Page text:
I think my favourite knowledge management process in the peer assist. Not only does it bring immediate benefit to the team that calls for it but it provides ‘take away’ knowledge to those who attend it. But perhaps most importantly it teaches companies to ask questions and I would assert that the most successful companies are those companies that ask the most questions.
It is very easy on any project or business activity to assume that we know best; it can’t be improved upon. It is also very tempting to assume that the assumptions upon which you are basing your decisions are facts. Are you aware of the assumptions that you are basing your current decision on?
Let me try to illustrate with a personal example.
Since I can remember people in Glasgow have been going to the island of Millport, some for the day, some for their summer vacation. Today, there are less people who vacation on the small island and most people visit for the day. Some travel down river on the paddle steamer Waverley (the last seagoing paddle steamer in the world) from Glasgow while most do the 10 minute crossing from Largs.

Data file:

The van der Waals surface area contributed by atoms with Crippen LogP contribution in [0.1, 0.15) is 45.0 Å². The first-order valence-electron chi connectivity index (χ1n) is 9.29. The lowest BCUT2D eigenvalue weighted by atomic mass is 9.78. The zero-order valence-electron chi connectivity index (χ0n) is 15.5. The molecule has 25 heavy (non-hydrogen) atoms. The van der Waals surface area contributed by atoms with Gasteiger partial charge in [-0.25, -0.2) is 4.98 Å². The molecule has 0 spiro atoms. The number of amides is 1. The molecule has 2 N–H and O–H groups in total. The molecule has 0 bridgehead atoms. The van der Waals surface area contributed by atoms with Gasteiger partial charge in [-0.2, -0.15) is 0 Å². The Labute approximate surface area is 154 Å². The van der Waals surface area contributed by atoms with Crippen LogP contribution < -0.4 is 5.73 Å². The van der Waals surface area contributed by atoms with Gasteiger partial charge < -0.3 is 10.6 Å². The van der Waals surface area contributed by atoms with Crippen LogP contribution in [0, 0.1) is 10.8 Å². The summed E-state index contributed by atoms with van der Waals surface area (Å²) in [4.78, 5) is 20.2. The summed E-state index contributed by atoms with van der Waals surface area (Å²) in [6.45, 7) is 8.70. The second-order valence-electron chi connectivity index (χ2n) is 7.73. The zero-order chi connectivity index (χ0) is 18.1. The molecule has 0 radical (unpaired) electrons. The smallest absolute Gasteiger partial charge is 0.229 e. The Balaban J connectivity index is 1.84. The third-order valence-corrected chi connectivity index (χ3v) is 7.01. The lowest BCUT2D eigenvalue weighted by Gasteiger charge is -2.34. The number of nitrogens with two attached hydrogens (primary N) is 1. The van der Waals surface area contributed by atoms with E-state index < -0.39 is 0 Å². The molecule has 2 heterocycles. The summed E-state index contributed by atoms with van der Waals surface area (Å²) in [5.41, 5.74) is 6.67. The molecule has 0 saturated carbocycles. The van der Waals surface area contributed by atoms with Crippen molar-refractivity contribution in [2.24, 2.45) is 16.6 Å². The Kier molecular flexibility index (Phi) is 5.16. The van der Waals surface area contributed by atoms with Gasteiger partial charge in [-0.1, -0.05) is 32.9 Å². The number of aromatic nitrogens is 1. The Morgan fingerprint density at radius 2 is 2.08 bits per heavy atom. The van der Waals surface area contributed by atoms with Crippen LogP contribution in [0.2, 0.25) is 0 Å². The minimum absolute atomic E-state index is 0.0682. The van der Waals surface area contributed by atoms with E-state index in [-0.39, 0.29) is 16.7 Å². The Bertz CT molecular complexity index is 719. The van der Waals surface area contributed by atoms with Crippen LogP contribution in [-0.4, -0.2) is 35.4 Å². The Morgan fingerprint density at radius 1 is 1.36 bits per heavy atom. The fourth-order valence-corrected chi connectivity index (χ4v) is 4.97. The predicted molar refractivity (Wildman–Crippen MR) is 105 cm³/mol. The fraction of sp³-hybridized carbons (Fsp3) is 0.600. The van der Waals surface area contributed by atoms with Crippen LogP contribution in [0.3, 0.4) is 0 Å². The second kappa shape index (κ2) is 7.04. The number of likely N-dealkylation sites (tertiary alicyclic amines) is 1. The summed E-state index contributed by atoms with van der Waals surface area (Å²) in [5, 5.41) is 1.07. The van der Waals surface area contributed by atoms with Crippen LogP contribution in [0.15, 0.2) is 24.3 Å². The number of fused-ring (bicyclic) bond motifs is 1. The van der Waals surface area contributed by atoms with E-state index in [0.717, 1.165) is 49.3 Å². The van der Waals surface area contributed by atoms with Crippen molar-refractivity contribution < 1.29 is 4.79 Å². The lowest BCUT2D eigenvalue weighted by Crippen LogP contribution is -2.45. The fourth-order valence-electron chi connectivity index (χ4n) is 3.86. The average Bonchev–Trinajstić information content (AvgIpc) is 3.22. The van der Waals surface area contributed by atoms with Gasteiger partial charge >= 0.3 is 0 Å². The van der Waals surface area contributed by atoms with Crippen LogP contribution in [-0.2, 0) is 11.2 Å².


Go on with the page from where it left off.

In Largs there is a 21m tall monument ‘The Pencil’ where the Vikings were defeated during the Battle of Largs in 1263 and like the many people that visited the monument I assumed that it was to commemorate a single battle; a one off event; they came to invade and were driven back into the sea.
However I have just discovered that it wasn’t like that. It seems that the island of Millport (about 10 minutes offshore from Largs) was the property of the King of Norway for about 150 years before the battle.
I had always assumed that the monument was put up to mark an invader being repulsed; having been there for about 150 hardly makes them and invader, more like a neighbour.
Assumptions can be dangerous things, especially the ones that you don’t know you are making. The peer assist process helps to identify these assumptions and suggestions to improve your project or business activity.